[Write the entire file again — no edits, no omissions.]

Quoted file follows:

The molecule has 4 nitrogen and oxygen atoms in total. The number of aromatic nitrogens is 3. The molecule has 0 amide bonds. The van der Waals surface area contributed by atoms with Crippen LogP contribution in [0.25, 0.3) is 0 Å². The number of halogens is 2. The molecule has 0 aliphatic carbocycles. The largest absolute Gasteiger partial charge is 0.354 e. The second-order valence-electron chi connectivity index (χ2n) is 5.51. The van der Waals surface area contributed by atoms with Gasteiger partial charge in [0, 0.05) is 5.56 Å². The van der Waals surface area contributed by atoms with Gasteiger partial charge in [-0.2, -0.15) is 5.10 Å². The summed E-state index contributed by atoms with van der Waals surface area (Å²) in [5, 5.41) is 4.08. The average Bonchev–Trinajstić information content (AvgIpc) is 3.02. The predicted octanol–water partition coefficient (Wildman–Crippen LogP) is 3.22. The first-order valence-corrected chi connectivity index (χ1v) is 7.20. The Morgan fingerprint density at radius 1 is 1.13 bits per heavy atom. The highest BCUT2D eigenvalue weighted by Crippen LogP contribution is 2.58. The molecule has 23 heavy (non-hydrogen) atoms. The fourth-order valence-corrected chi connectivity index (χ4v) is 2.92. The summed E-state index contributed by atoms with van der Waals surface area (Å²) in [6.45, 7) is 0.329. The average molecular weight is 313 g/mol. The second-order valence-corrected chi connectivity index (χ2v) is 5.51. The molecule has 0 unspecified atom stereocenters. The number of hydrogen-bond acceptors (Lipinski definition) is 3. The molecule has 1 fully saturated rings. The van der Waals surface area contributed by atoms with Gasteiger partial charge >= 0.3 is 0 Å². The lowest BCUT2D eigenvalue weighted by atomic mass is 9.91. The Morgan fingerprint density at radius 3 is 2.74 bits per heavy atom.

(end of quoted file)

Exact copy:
The molecule has 4 nitrogen and oxygen atoms in total. The number of aromatic nitrogens is 3. The molecule has 0 amide bonds. The van der Waals surface area contributed by atoms with Crippen LogP contribution in [0.25, 0.3) is 0 Å². The number of halogens is 2. The molecule has 0 aliphatic carbocycles. The largest absolute Gasteiger partial charge is 0.354 e. The second-order valence-electron chi connectivity index (χ2n) is 5.51. The van der Waals surface area contributed by atoms with Gasteiger partial charge in [0, 0.05) is 5.56 Å². The van der Waals surface area contributed by atoms with Gasteiger partial charge in [-0.2, -0.15) is 5.10 Å². The summed E-state index contributed by atoms with van der Waals surface area (Å²) in [5, 5.41) is 4.08. The average Bonchev–Trinajstić information content (AvgIpc) is 3.02. The predicted octanol–water partition coefficient (Wildman–Crippen LogP) is 3.22. The first-order valence-corrected chi connectivity index (χ1v) is 7.20. The Morgan fingerprint density at radius 1 is 1.13 bits per heavy atom. The highest BCUT2D eigenvalue weighted by Crippen LogP contribution is 2.58. The molecule has 23 heavy (non-hydrogen) atoms. The fourth-order valence-corrected chi connectivity index (χ4v) is 2.92. The summed E-state index contributed by atoms with van der Waals surface area (Å²) in [6.45, 7) is 0.329. The average molecular weight is 313 g/mol. The second-order valence-corrected chi connectivity index (χ2v) is 5.51. The molecule has 0 unspecified atom stereocenters. The number of hydrogen-bond acceptors (Lipinski definition) is 3. The molecule has 1 fully saturated rings. The van der Waals surface area contributed by atoms with Gasteiger partial charge >= 0.3 is 0 Å². The lowest BCUT2D eigenvalue weighted by atomic mass is 9.91. The Morgan fingerprint density at radius 3 is 2.74 bits per heavy atom.